Panama Holidays are an opportunity for family gatherings, celebrations, civil parades, music performances and commemorating Panamanian history and independence. People typically use this time as an opportunity to reflect upon these milestones in time.
November is an exceptionally festive month with holidays known as Mes de la Patria or Patriotic Month, featuring five national holidays for which offices and schools close on certain days.
Panama in November is packed full of holidays and festivities, so booking hotels early during this month can be helpful to avoid last-minute hassles. The first five days are dedicated to Panamanian national festivities known as Fiestas Patrias or Patriotic Parties that mark various events from its fight for independence from Spain.
One of the holidays celebrated annually is Los Santos Uprising Day (or Primo Cristo de Independencia). This historic event took place on November 10, 1821 when a group of citizens led by Rufina Alfaro stopped Spanish troops from invading Colon and won their independence from Spain.
Other holidays include Panama Carnival in February which features parades, music performances, food, and alcohol consumption over five days of celebrations in Panama’s largest party and one of Latin America’s rowdiest celebrations. Semana Santa takes place before Easter when towns commemorate Jesus Christ’s crucifixion and resurrection with festivities across Panama.
Los Santos Uprising Day
Panama’s holiday calendar is packed with celebrations and events, particularly during November when Fiestas Patrias (National Celebrations) commemorate battles, flags, and Panamanian independence.
On Los Santos Uprising Day (or First Cry of Independence), November 10th marks a day to remember Rufina Alfaro leading an uprising against their Spanish overlords without violence, seizing barracks without incident and leading a village into rebellion against Spanish authority.
Colon Day follows closely behind Panama’s celebration of independence from Colombia. It commemorates those from Colon for preventing an army march into Panama City by Colombia from Colombia.
These holidays often feature parades and street partying that may lead to unruliness in certain places. Be mindful that some days during these festivities are dry – meaning no alcohol can be purchased.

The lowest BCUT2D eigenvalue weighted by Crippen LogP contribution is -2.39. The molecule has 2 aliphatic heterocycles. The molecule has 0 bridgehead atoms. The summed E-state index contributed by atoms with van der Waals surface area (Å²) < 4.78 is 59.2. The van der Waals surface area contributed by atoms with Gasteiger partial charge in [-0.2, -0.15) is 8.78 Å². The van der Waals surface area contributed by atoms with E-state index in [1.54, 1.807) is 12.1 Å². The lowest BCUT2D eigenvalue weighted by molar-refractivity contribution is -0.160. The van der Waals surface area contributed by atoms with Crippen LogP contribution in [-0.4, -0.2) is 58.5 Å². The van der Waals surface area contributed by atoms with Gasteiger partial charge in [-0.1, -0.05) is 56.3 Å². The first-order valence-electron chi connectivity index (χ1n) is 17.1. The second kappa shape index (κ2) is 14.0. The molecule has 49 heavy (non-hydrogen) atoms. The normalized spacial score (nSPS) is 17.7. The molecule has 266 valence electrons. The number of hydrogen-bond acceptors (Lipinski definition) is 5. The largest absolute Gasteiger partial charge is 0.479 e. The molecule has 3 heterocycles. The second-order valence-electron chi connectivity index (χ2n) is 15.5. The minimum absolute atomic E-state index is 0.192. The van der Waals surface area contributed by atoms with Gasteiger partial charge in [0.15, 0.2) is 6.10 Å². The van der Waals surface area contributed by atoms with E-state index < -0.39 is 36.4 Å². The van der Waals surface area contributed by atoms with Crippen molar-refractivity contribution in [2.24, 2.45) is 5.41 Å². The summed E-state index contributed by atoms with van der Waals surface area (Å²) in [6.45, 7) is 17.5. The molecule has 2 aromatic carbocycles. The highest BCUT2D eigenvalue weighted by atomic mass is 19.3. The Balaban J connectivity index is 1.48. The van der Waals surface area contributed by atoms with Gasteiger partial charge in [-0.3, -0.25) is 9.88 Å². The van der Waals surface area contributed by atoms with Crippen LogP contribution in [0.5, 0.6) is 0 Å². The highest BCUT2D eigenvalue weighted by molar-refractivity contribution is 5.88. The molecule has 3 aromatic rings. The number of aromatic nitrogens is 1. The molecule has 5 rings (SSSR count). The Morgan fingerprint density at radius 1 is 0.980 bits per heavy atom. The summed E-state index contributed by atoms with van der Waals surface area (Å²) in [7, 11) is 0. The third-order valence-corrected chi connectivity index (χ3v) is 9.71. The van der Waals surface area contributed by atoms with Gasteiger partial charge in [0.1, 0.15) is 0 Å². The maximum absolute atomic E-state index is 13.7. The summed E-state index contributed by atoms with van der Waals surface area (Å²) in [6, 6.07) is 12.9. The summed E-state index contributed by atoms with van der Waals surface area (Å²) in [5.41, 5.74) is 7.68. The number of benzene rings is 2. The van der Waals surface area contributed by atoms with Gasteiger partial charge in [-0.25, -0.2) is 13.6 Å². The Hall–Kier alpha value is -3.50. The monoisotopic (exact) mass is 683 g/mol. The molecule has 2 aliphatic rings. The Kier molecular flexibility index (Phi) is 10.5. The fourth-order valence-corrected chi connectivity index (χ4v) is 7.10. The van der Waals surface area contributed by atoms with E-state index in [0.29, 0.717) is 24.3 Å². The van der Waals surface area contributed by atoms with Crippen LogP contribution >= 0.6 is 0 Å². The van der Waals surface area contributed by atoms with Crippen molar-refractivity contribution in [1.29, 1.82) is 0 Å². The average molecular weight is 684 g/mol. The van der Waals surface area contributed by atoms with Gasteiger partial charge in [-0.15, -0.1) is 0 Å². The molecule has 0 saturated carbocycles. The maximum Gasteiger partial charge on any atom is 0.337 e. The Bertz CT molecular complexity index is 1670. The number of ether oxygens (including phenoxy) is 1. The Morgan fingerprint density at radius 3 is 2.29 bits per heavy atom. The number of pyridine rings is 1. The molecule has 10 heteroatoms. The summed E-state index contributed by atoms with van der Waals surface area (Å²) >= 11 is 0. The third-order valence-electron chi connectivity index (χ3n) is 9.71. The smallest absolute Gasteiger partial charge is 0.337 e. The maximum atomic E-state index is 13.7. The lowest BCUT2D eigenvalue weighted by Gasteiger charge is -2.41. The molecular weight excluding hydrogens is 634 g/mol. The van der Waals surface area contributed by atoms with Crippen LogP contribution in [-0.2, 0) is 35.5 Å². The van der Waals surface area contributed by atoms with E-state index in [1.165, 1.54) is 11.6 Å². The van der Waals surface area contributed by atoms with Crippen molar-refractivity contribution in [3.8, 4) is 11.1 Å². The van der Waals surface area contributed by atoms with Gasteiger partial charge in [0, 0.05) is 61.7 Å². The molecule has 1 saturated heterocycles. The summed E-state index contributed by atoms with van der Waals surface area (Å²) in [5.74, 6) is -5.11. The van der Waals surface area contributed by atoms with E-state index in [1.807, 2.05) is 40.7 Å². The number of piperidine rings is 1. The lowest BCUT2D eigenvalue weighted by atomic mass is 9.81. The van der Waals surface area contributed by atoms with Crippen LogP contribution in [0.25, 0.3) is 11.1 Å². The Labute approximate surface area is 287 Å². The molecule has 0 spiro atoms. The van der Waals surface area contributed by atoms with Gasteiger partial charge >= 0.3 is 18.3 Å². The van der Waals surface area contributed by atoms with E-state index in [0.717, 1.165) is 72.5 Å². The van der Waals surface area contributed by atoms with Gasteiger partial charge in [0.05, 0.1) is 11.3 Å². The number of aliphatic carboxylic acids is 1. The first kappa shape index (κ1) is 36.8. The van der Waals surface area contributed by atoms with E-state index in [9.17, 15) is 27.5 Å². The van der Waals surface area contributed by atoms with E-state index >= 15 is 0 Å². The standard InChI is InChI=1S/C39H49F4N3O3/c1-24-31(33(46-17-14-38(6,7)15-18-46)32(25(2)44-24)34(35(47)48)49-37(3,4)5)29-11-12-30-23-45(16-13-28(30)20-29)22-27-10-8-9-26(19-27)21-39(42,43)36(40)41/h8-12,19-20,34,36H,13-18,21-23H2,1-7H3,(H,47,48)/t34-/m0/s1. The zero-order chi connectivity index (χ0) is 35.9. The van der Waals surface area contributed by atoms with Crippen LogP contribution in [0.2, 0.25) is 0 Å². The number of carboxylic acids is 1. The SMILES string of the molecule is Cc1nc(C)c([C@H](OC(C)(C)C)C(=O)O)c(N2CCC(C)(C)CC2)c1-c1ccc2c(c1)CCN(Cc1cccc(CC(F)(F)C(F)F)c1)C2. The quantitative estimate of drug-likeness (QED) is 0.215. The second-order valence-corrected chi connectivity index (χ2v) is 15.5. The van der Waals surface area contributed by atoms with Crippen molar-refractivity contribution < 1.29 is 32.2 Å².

Semana Santa (Holy Week)
Panamanians take part in Holy Week festivities between Thursday, Friday, and Saturday preceding Easter – a major holiday celebrated throughout Spanish-speaking countries and often seen as cities, towns and villages come alive with vibrant celebrations and brightly-hued celebrations.
These processions, typically lasting a week-long processions led by local brotherhoods and featuring endless rows of nazarenos (penitents), include candles, torches, wooden crosses and elaborate “thrones” featuring scenes depicting scenes from Jesus Christ or Mary’s suffering and sorrows. Most towns and villages take approximately four hours for these parades to travel their narrow streets.
National Symbols Day marks a public holiday where schools and businesses close. Additionally, this day is traditionally observed with eating “Torrija”, an old bread dish dipped into milk before being deep-fried for breakfast!
National Anthem Day
Panamanians take great pride in celebrating national holidays as an expression of their patriotism, reflecting this sentiment through national holiday celebrations. Given Panama’s varied history of indigenous cultures, colonization by regional European powers, and US influence – national holidays provide a wonderful opportunity for reflection and learning about their nation.
Panamanians take great pride in their national anthem and schools, university groups, police academies and independent bands practice it regularly to be ready for annual parades. The national anthem captures both culture and history of their nation; often heard at sporting events or official ceremonies.
Flag Day in Panama is a day for showing patriotism and celebrating independence; Panamanians also take pride in celebrating Father’s Day by giving three days’ paternity leave for new fathers.
Panamanians love to celebrate, particularly on national holidays. One major event includes Carnival – a street festival similar to Brazil’s Mardi Gras – when locals gather to dance along popular music as water tanks spray water onto them from above. Police may increase street crime at these times so take extra caution while attending these celebrations.
Colon Day, celebrated annually on November 5, is an important commemoration in Panama. This day commemorates its fight for independence against Colombia without firing a single shot.
This day also commemorates the adoption of Panamanian flag in 1925, with parades and displays of patriotism across the country usually marking this momentous event. Unfortunately, due to coronavirus outbreak this year celebrations have been reduced in scale.
Panama is an incredibly proud nation, thanks to its long and distinguished history of indigenous culture, regional conquest, European exploration, US influence and independence formation. This pride can be seen during national holidays held annually in November called Fiestas Patrias (Patriotic Parties), with parades, food and drinks serving as reminders of events which shaped Panama into what it is now.
In November, most non-tourist companies close down for an entire week, leaving public transport and beaches more busy than normal. It is the happiest week of the year in Panama; don’t miss it! Every building in Panama City raises the Panamanian flag during this week-long celebration; parades take place, music plays throughout bars and restaurants and shops and the national anthem plays continuously – it truly makes this week in Panama truly memorable!